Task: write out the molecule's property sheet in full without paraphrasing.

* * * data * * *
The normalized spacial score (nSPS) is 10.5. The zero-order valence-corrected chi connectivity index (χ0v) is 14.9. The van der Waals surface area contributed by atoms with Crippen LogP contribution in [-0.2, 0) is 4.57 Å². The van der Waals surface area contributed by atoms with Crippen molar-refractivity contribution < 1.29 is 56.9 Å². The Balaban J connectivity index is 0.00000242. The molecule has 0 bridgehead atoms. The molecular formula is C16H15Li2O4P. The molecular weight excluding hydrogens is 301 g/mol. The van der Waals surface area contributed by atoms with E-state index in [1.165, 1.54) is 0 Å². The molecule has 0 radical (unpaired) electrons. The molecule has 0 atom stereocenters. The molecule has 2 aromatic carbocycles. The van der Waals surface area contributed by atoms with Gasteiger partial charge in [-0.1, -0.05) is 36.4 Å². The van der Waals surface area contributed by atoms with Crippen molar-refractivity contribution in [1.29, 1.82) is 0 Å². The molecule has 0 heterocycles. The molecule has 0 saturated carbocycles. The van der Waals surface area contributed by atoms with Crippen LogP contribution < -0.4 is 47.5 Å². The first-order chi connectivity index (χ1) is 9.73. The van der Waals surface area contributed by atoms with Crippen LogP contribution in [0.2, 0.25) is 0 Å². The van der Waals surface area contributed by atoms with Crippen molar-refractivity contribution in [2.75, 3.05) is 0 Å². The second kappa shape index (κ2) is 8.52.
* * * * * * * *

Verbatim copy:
The normalized spacial score (nSPS) is 10.5. The zero-order valence-corrected chi connectivity index (χ0v) is 14.9. The van der Waals surface area contributed by atoms with Crippen LogP contribution in [-0.2, 0) is 4.57 Å². The van der Waals surface area contributed by atoms with Crippen molar-refractivity contribution < 1.29 is 56.9 Å². The Balaban J connectivity index is 0.00000242. The molecule has 0 bridgehead atoms. The molecular formula is C16H15Li2O4P. The molecular weight excluding hydrogens is 301 g/mol. The van der Waals surface area contributed by atoms with E-state index in [1.165, 1.54) is 0 Å². The molecule has 0 radical (unpaired) electrons. The molecule has 0 atom stereocenters. The molecule has 2 aromatic carbocycles. The van der Waals surface area contributed by atoms with Gasteiger partial charge in [-0.1, -0.05) is 36.4 Å². The van der Waals surface area contributed by atoms with Crippen molar-refractivity contribution in [1.29, 1.82) is 0 Å². The molecule has 0 heterocycles. The molecule has 0 saturated carbocycles. The van der Waals surface area contributed by atoms with Crippen LogP contribution < -0.4 is 47.5 Å². The first-order chi connectivity index (χ1) is 9.73. The van der Waals surface area contributed by atoms with Crippen LogP contribution in [0.2, 0.25) is 0 Å². The van der Waals surface area contributed by atoms with Crippen molar-refractivity contribution in [2.75, 3.05) is 0 Å². The second kappa shape index (κ2) is 8.52.